- Ph.D., Aerospace Engineering, Georgia Institute of Technology, 2009
- M.S., Aerospace Engineering, Georgia Institute of Technology, 2007
- B.S., Physics, Georgetown University, 2006
Jonathan Rogers joined the Georgia Tech faculty in Fall 2013 as an Assistant Professor of Mechanical Engineering. Prior to joining Georgia Tech, he was an Assistant Professor of Aerospace Engineering at Texas A&M University from 2011 to 2013.
- Automation/Mechatronics: Robotics, applied dynamics, computational automation, nonlinear control and estimation
Dr. Jonathan Rogers conducts research at the intersection of robotics, nonlinear dynamics, and control system engineering toward the overall goal of developing and improving actively-controlled autonomous vehicles. Particular research interests include vehicle design, nonlinear control and estimation, real-time signal processing, and sensor fusion. Application focus areas range from autonomous ground and marine vehicles to rotorcraft and smart weapons systems. Specific emphasis is placed on developing a fundamental understanding of theoretical principles with a focus on applying theory to solve real-world problems. Experimental testing plays a key role in this work to characterize complex interactions that cannot be captured in simulation.
Recently, Dr. Rogers has become interested in morphing vehicle concepts that can exhibit hybrid locomotion or traverse through more than one type of media. The inspiration for this work stems from biological systems – for instance, sea birds are extremely efficient in flight but also prove to be powerful underwater swimmers for short durations. Novel vehicle configurations and designs are required to enable this type of operational flexibility. The “Pterodactyl” morphing aircraft currently under development is one such vehicle that can obtain highly efficient forward flight while maintaining vertical lift capability.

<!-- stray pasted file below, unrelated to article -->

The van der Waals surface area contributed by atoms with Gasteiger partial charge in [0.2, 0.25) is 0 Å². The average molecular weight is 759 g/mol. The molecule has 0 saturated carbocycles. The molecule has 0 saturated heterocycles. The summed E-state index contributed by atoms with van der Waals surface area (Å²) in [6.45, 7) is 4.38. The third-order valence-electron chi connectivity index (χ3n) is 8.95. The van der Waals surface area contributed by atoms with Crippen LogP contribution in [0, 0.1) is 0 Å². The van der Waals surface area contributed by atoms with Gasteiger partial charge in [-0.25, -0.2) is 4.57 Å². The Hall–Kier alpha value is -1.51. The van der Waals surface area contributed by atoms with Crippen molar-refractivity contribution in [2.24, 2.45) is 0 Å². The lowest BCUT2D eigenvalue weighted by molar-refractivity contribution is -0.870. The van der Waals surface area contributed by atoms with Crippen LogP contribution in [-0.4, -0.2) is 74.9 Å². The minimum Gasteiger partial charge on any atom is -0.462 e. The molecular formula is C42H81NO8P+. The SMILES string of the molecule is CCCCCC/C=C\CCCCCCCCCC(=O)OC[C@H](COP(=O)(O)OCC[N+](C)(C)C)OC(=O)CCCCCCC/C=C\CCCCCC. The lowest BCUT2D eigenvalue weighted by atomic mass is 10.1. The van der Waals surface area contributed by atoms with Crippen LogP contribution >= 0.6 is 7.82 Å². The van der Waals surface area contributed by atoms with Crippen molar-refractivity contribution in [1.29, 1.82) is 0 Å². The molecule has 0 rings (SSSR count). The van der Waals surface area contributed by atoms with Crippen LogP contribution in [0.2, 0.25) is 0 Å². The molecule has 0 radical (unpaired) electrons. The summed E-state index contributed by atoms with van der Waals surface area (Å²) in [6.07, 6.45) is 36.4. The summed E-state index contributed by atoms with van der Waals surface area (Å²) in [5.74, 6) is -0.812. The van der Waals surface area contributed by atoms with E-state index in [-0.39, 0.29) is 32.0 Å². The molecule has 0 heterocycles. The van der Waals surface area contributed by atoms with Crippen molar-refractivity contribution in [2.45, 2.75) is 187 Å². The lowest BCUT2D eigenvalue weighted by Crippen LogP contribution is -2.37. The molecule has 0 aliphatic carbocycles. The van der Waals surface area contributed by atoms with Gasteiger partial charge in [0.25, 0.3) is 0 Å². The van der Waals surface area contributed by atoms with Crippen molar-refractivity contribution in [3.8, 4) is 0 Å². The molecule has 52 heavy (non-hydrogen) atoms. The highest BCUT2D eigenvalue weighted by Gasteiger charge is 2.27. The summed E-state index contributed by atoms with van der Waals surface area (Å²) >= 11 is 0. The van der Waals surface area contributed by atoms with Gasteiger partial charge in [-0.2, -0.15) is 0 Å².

The interface of guidance, navigation, and control with emerging massively parallel processing is also of great interest to Dr. Rogers. With the recent rise of general purpose computing on graphics processing units (GPU’s), researchers in all fields are recognizing the transformative potential that underlies specialized processing hardware. For guidance and control tasks, GPU’s can enable uncertainty propagation through massively parallel Monte Carlo simulation. Nonlinear, non-Gaussian uncertainty quantification is a primary element of so-called stochastic model predictive control, which can enable critical trajectory optimization and obstacle avoidance tasks for robotics systems. Recent results show that GPU-enabled stochastic model predictive control can greatly improve performance of robotic systems that are underactuated or forced to operate in complex environments.